Rick Warren: Making Effective Use of Your Ministry Time


To be effective in ministry, you must manage your time well. Whether you're a full-time or bivocational pastor, it can sometimes feel like the time you put into ministry gets crowded out by everything else.

The problem with your time isn't the clock. It's not your schedule. It's how you use the time you have. To get mad at the clock or your schedule is like getting mad at the scales in your bathroom. It's not the scale's fault that you don't like the way it reads. Time is simply a measurement. You must learn how to manage it better.

Throughout the last five decades in ministry, I've lived out three truths Paul shares in Ephesians 5:15-17. Each truth has helped me use my time better so I can do what God has created me to do.

You'll have the time to do everything God has called you to do if you'll put these principles into practice:

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1. Evaluate your lifestyle. "So be careful how you live. Don't live like ignorant people, but like wise people" (Eph. 5:15, GNT). Take a close look at your schedule, and be aware of time-robbers. You shouldn't need to wonder where your time is going. You have the same amount of time as anyone else. It's how you use it that matters.

Proverbs 14:12 (NCV) tells us: "Some people think they are doing right, but in the end it leads to death." That's true in time management. Even though we might believe what we're doing is right, it can still be a big waste of time.

Too many people are ignorant and apathetic when it comes to how they spend time.

Pastor, don't let that be you.

I recommend creating a time log. Keep a record of what you do, hour-by-hour, over the next seven days. This step alone will help you spend your time better.

2. Use the present. "Make good use of every opportunity you have" (Eph. 5:16, GNT). The best time to your time is now—not tomorrow or next week.

How do you take advantage of the opportunities you see today?

—Don't procrastinate. Most of the opportunities we're given should have "for a limited time only" written on them. If you don't capitalize on them, you've lost them.

—Eliminate time wasters. Paul reminds us: "'We are allowed to do anything,' so they say. That is true, but not everything is good" (1 Cor. 10:23a). Many of the activities that fill our lives aren't wrong, but they aren't necessary either. To make time for what God is calling you to do, you need to get rid of those time wasters.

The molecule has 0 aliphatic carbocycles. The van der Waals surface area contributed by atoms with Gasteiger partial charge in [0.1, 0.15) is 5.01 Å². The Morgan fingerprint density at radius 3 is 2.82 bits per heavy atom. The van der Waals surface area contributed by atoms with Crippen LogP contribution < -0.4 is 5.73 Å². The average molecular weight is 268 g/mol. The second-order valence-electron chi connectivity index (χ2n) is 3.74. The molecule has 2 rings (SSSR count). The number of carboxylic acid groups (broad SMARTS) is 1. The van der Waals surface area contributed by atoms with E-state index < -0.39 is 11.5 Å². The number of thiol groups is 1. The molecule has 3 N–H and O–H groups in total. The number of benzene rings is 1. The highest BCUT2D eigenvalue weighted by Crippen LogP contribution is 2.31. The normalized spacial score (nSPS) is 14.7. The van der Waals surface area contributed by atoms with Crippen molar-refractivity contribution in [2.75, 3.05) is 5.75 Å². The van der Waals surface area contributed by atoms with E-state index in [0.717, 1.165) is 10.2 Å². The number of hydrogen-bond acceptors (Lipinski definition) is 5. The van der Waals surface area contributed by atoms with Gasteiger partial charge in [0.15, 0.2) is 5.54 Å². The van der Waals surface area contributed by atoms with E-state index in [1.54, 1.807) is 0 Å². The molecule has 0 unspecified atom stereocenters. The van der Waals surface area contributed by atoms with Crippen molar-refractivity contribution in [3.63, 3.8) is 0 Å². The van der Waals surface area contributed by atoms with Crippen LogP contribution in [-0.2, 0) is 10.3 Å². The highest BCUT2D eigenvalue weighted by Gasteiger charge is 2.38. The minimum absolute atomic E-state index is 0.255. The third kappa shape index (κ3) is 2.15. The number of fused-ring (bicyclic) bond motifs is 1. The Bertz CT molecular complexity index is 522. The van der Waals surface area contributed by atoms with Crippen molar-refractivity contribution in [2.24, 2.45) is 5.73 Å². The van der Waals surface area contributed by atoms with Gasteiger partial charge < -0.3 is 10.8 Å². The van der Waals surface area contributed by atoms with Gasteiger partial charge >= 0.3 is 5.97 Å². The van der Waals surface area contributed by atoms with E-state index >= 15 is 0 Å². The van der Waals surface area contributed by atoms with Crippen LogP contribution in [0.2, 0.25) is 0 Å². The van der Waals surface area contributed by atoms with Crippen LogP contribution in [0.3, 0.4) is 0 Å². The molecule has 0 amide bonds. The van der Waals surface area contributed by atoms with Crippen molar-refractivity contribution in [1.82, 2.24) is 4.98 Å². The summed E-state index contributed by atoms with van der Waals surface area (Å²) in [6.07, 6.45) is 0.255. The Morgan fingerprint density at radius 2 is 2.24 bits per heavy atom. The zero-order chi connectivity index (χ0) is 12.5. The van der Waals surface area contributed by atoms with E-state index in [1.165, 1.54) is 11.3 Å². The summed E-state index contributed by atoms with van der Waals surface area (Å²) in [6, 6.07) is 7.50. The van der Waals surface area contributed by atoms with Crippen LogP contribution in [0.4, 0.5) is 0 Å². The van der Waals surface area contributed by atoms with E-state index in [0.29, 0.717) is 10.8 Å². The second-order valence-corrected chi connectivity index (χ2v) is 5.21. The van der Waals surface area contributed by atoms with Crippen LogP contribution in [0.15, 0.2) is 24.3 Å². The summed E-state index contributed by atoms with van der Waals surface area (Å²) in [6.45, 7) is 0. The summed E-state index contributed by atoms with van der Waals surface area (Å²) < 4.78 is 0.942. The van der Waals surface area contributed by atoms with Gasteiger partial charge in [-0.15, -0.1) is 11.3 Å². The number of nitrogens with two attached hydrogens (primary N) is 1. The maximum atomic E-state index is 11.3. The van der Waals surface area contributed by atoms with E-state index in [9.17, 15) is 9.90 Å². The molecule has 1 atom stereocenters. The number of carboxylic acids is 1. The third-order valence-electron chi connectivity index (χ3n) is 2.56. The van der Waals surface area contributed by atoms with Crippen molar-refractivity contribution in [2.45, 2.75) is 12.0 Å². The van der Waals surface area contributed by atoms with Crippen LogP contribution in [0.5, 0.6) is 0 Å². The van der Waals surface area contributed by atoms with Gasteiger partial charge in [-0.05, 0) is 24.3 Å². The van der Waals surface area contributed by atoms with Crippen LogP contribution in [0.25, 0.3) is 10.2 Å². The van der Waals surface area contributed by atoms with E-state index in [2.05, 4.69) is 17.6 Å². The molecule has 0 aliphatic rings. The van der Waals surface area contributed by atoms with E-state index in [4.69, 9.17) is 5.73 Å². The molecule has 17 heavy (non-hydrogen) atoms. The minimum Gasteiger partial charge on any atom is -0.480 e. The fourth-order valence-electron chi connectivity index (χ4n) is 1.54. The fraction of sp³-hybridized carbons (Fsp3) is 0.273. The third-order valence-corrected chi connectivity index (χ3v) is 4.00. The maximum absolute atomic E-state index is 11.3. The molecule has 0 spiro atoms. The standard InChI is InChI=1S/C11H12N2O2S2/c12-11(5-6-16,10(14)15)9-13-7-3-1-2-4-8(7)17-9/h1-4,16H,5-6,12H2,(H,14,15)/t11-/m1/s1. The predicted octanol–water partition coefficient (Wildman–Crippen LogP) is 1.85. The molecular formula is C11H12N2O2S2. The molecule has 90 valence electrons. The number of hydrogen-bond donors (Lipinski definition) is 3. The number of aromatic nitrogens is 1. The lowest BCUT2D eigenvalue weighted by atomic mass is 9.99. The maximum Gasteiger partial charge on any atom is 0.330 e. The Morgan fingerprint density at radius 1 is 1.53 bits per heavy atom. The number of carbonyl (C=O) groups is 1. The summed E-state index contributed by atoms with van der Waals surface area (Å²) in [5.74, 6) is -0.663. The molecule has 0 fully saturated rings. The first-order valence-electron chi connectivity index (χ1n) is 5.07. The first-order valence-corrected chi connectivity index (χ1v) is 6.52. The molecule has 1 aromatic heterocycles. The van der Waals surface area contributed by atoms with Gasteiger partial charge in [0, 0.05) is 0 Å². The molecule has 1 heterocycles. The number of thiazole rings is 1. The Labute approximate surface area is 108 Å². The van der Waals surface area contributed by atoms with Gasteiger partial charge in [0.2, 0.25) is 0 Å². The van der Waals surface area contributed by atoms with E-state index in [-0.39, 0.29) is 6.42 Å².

3. Prioritize what's important. "Don't be fools, then, but try to find out what the Lord wants you to do" (Eph. 5:17). The secret to time management is doing what God wants you to do. If you find yourself with not enough time, it means one of the following things:

—You're not doing what God intended for you to do.

—You're doing the right thing in the wrong way.

—You're doing something God never intended for you to do.

You have just enough time to do God's will. God would not have a will for your life, and then not give you the time to do it.

Ask yourself, "What am I doing that doesn't need to be done?" Once you've eliminated what doesn't need to be done, you can prioritize what God wants you to do.

The reality is, time is running out for all of us. We only have so much time on this side of eternity. Now is the time to use your time well.

You have 168 hours this week. How will you use them?

Rick Warren is the founding pastor of Saddleback Church, one of America's largest and most influential churches. He is the author of the New York Times' bestseller The Purpose Driven Life. His book The Purpose Driven Church was named one of the 100 Christian books that changed the 20th century. Pastor Rick started The PEACE Plan to show the local church how God works through ordinary people to address the five global giants of spiritual emptiness, self-serving leadership, poverty, disease and illiteracy. You can listen to Daily Hope, Pastor Rick's daily 25-minute audio teaching, or sign up for his free daily devotionals at PastorRick.com. He is also the founder of Pastors.com, a global online community created to encourage pastors.

For the original article, visit pastors.com.

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